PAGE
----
I wanted to follow up with the third instalment discussing how we transform traditional operations teams into agile machines. I’ve already discussed how we approach the subject with the teams and start to put some of the ceremonies into their day to day schedules. In this post I wanted to follow up with the output of retrospectives, moving to more Kanban focused working and planning.
Posts in this series:
- Agile Journeys #1: Start with why
- Agile Journeys #2: Discussing the workshop
- Agile Journeys #3: Retro, Kanban and Planning
By now we are already a little into this piece of work and one of the most important aspects of agile is the introduction of retrospectives, most teams in fact regardless of their agile working status already do some kind of retrospective, usually a team meeting. A retrospective or retro just focuses the mind on the last sprint, we ask different questions depending on the type of retro the scrum master is running. You can get a number of different types of retros to run, such as; 4 L’s, Speedcar, Starfish and many others.
For out first retro, we ran one of the most basic ones out there, this was the Sailboat retro. In this we draw up a sailboat, added on an anchor and ask the team to contribute things which made the team go faster at the top towards the sail and things which dragged the team back at the bottom near the anchor, as you can see in the image below.
This exercise is really simple and the feedback from the team was that they enjoyed the daily stand ups, they also enjoyed finding out more about what others in the team were up to and also liked the Kanban style of working, for visually highlighting where work is.
Things which did not work for the team was the additional meeting time, a feeling that sometimes the stand ups went on for too long and that the value was maybe not as high as they expected.
Breaking down the first sprint
It’s really important when you are introducing this new way of working that as a facilitator implementing this process you also take a step back and look at what is working for the team and what isn’t. That is exactly what I did with my colleague working on this with me. Our feeling was that we’d not done a good enough job of explaining that benefits of this process can take months to manifest as the changes we are making are so incremental. We discussed this and how we could improve the situation. Our solution was to better explain this to the team, provide some examples of what benefits they can expect and when, as well as explain why they may not be feeling benefits. Reasons for this included the fact at present they are an isolated team working this way in a department that works traditionally.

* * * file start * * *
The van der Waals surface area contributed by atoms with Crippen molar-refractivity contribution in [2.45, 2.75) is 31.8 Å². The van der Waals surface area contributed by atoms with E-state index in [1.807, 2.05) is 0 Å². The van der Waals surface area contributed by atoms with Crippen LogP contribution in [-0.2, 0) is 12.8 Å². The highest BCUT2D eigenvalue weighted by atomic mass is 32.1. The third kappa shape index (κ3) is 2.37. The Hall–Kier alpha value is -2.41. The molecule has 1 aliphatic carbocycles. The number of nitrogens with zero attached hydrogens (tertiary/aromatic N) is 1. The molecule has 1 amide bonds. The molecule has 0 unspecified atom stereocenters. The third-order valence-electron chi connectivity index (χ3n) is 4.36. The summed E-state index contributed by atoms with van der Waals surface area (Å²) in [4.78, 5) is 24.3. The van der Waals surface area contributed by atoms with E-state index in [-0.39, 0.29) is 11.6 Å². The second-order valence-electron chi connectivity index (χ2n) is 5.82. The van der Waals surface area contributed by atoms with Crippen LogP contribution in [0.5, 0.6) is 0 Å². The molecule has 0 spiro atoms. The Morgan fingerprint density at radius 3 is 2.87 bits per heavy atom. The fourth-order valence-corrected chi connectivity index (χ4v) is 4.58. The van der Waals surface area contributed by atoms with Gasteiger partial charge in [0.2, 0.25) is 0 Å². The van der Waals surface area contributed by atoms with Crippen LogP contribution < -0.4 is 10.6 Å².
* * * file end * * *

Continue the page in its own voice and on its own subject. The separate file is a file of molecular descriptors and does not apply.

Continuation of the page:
As you would expect from your first sprint when it’s all new, results were mixed.
As you can see from the teams burndown chart, we had increase scope during the sprint, at this point though as we are teaching the team and getting them thinking and acting the right way, this isn’t so much of a problem, the pretty charts and attractive numbers will come in time. Key things I took from this though are the sprint ended up with 68 stories, 86% of them were completed and only nine remained.
So, think about that for a minute, for a team working traditionally and getting work left, right and centre, this is the first time they’ve really had insights into how much work they complete in a two week period. This is of course based on a simple count of work items, which has no reference to size of story or anything.
At this point, a member of the team asked about adding story points. We went though the idea of story points, made reference that it’s a team metric and not to get hung up about the metrics, but that introducing them is a smart move as it makes sure your stories have some capacity to them. You can change the burndown chart to be a sum of story points as well so this was a good move forward for us.
We explained some of the story pointing methods available to them and said really as a team it’s up to them. We went with t-shirt sizes, small, medium, large and extra large, starting in five point increments. The team started attributing points to their work and we would now start to get an idea of how many points the team can complete in a sprint. Our first sprint using story points looks at 290 story points over a two week sprint, combined of 38 stories.
We are mid sprint but here you can see we have a number of story points remaining, also indication of the items not estimated and total scope increase, we’ve only added 15 points this sprint, so that is already an improvement so far on before. Again, the agile purists here will already write this sprint off but again this is about at this stage teaching them the fundamentals and getting them acting and thinking in the right way.
Work item sizes
One last point in this post is about the introduction of theory around changing user stories to features and adding tasks to user stories. We talked about user stories which were actually bigger pieces of work and if that’s the case then it should be a feature with more smaller stories created under it. This was something brought on by the team without me or my colleague mentioning it. This is great to see and shows the team are starting to think in an agile way.
One of the things I want you to take from this is that while we are quite statistically heavy in agile, is that you can progress well and teach people the required skills and ways of working and see improvements without the need for heavy focus on statistics, these will come in time.